The toughest of all materials found in nature consist of soft/hard composite structures. Examples include ligaments, which are made up of rigid collagen fibrils within a soft extracellular matrix, and nacre, consisting of ceramic plates bound together by a soft protein-based glue. In both cases, the soft/hard nature and hierarchical design results in these composites having mechanical properties that are significantly better than the neat components. With an aim to develop soft materials that have extraordinary toughness, we have fabricated soft/hard composites based on the reinforcement of soft yet extremely viscoelastic elastomers with woven fabrics. To maximize energy dissipation, deformation must occur over a large area, and the components undergoing deformation must be extremely tough. To make robust, materials at small size-scale, fibers can be introduced to induce the fracture of matrix over an area much greater than the nominal crack path. Ultimately, we demonstrate that to make extremely tough fiber reinforced soft composites, three mechanical requirements exist: 1) A strong interface must exist between components, 2) the modulus of the fabric must exceed the modulus of the matrix by many orders of magnitude, and 3) the combined work to fracture of both components must be high. These criteria differ significantly from commercially utilized fiber reinforced polymers, and the materials introduced here represent the first case of all three requirements being achieved simultaneously.

(International Webinar on Gels and Networks)
Speaker: Dr. Robert Style (Swiss Federal Institute of Technology in Zürich, Switzerland)
Date: 08 Jul.(Thr.)
Title: Controlling phase separation with polymer networks
Abstract (FLYER) (MOVIE)
Nature has incredible control of phase separation. As a good example, some birds use phase separation to make feathers with vibrant blue colors that arise because they contain highly monodisperse, densely packed air bubbles that have a size around the wavelength of light. The birds must have exquisite control over the size of these bubbles, as even a 10nm change in their diameter will cause the color to change. However, replicating such a process in the lab is extremely difficult, as we must contend with factors such as coalescing of domains and Ostwald ripening, which result in polydisperse materials.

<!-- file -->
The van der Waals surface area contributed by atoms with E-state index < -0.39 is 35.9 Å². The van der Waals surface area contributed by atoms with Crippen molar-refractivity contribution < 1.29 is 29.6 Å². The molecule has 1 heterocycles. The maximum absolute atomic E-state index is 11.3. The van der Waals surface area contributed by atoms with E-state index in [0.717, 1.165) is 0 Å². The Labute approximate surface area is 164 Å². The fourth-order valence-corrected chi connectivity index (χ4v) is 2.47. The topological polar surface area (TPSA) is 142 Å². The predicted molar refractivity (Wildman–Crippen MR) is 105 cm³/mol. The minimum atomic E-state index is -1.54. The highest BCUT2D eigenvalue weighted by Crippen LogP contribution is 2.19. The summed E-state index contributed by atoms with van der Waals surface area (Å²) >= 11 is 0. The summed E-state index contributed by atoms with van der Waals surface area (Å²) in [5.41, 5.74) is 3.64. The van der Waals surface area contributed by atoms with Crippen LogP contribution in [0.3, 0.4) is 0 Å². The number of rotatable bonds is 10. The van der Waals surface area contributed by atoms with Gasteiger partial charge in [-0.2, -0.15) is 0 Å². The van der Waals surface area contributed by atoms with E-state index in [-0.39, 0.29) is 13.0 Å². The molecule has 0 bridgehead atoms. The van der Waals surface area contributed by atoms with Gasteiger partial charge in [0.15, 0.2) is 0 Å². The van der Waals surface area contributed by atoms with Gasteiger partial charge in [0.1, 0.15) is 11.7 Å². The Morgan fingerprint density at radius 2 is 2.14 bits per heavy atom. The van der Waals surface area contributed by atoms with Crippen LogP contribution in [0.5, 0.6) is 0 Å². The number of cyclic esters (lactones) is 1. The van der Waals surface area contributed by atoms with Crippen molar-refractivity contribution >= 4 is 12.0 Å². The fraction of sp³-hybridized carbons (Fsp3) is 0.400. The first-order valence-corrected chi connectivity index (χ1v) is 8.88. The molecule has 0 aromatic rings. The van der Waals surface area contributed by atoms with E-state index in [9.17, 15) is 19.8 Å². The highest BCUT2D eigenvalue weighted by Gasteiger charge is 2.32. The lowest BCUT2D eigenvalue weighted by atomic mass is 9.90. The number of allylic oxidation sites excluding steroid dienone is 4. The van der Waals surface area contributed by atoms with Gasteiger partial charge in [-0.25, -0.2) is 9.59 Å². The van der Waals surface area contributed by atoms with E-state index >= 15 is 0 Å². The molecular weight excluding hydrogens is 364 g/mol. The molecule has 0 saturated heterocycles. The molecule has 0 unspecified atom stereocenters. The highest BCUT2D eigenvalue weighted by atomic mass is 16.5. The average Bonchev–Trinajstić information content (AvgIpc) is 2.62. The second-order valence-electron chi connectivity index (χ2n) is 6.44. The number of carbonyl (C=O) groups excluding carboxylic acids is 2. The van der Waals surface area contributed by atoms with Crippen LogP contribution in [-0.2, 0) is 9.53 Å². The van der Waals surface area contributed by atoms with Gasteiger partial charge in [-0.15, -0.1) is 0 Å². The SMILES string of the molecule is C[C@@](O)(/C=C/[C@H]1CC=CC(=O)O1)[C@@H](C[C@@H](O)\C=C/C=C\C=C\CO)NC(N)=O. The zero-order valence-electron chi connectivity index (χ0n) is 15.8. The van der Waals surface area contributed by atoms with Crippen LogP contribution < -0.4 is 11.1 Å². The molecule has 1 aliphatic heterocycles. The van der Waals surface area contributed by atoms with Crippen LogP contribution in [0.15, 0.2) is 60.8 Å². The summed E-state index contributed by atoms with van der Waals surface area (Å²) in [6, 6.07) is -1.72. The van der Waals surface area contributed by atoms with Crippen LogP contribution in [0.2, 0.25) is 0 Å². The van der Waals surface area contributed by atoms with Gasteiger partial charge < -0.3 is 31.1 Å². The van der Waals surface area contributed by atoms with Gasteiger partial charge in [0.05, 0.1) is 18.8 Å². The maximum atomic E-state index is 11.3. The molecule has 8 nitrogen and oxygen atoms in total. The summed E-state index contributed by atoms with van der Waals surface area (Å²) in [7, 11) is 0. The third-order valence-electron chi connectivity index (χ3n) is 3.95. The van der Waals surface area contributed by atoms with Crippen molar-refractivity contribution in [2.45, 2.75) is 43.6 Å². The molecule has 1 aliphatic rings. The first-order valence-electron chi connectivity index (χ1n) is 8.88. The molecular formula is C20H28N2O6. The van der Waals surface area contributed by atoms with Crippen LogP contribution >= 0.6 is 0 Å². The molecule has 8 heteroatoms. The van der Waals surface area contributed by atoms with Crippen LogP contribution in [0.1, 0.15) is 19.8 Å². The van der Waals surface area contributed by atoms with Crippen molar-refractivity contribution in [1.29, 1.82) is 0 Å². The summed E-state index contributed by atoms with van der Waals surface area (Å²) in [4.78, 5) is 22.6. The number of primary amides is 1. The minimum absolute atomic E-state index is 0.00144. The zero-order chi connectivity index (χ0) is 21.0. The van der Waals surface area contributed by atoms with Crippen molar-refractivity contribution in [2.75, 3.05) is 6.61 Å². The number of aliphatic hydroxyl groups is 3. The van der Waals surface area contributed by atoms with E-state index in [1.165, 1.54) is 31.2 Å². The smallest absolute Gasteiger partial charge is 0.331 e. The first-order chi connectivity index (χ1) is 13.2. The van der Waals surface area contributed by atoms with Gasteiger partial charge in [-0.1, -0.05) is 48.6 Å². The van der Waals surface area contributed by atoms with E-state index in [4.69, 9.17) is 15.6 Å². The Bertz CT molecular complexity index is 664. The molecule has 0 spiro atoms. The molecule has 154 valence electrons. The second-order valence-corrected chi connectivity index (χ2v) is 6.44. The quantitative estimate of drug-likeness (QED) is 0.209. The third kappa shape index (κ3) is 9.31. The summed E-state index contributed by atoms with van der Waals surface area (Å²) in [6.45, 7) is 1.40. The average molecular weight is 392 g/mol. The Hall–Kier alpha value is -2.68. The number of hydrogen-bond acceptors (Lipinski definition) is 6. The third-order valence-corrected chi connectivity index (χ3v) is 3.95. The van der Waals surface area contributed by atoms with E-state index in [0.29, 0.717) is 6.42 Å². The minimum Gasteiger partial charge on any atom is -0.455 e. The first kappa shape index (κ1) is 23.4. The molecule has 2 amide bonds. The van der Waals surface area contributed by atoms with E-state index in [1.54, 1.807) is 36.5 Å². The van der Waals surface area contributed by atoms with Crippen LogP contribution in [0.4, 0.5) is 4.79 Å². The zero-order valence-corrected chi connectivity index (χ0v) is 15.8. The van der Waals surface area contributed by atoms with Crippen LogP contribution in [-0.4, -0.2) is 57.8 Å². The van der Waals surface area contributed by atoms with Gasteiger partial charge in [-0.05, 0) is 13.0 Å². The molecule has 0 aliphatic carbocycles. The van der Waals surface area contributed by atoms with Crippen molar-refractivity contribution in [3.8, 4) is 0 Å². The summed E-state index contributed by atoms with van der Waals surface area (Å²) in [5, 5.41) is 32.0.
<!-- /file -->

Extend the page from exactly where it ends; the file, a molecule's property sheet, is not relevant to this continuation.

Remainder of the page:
I will explain how performing phase separation inside of gels, or inside of glassy polymer networks, gives us much better control over the phase separation process. This allows us to create large pieces of material with uniform color by phase separating simple components – i.e. without the need for any dye molecules. I will also show how we can also control when and where phase separation occurs by tuning the mechanical properties of the polymer network, and talk about how this is relevant to protein phase separation inside living cells.

(International Webinar on Gels and Networks)
Speaker: Dr. Jasper Van der Gucht (Wageningen University, Netherlands)
Date: 10 Jun (Thu.)
Title: Non-linear mechanics and failure of (double) fiber gels
Abstract (FLYER) (MOVIE)
Fracture of materials typically occurs via the nucleation and propagation of cracks. Most polymer materials are brittle, and fracture occurs abruptly, without significant softening prior to failure. The origin of this brittle failure lies in the strong stress concentration at defects and crack tips. Recent simulations, however, show that mechanical failure may occur in a completely different way in sparsely connected fiber networks [1,2]. When deformed, such networks show a very heterogeneous stress distribution with emerging force chains. The continuous formation and rupture of these force chains suppresses stress concentration and can thereby prevent crack nucleation, leading to a continuous percolation-like failure. Here, we show extensive computer simulations [2] that unveil how the failure of fiber networks depends on connectivity, and on properties of the individual fibers. We show that the damage is largest and most diffuse for networks close to the mechanical rigidity point (or isostatic point); however, for large systems we find that eventually the network always breaks by crack nucleation, especially when the rupture threshold of the fibers is large. This allows us to extract a critical length scale that determines the type of failure in these systems. We show how these regimes can be tuned and discuss how they are relevant for biological fiber networks, such as collagen tissue, and for experimental work on reconstituted collagen networks [3].
We then consider double networks consisting of fibers embedded in a soft polymer matrix [4]. The double network structure toughens the network significantly, and leads to a transition from brittle to ductile failure. Our simulations show different regimes of failure and allow us to pinpoint microscopic mechanisms responsible for toughening of double networks and to explain experimental findings [5].
[1] L. Zhang, D. Z. Rocklin, L. M. Sander, and X. Mao, Phys. Rev. Materials 1, 052602(R) (2017).
[2] S. Dussi, J. Tauber, J. van der Gucht, Physical Review Letters 124, 018002 (2020).
[3] F. Burla, J. van der Gucht, et al. PNAS 117, 8326 (2020).
[4] F.Burla, J. Tauber, S. Dussi, J. van der Gucht, G.H. Koenderink, Nature Physics, 15, 549 (2019).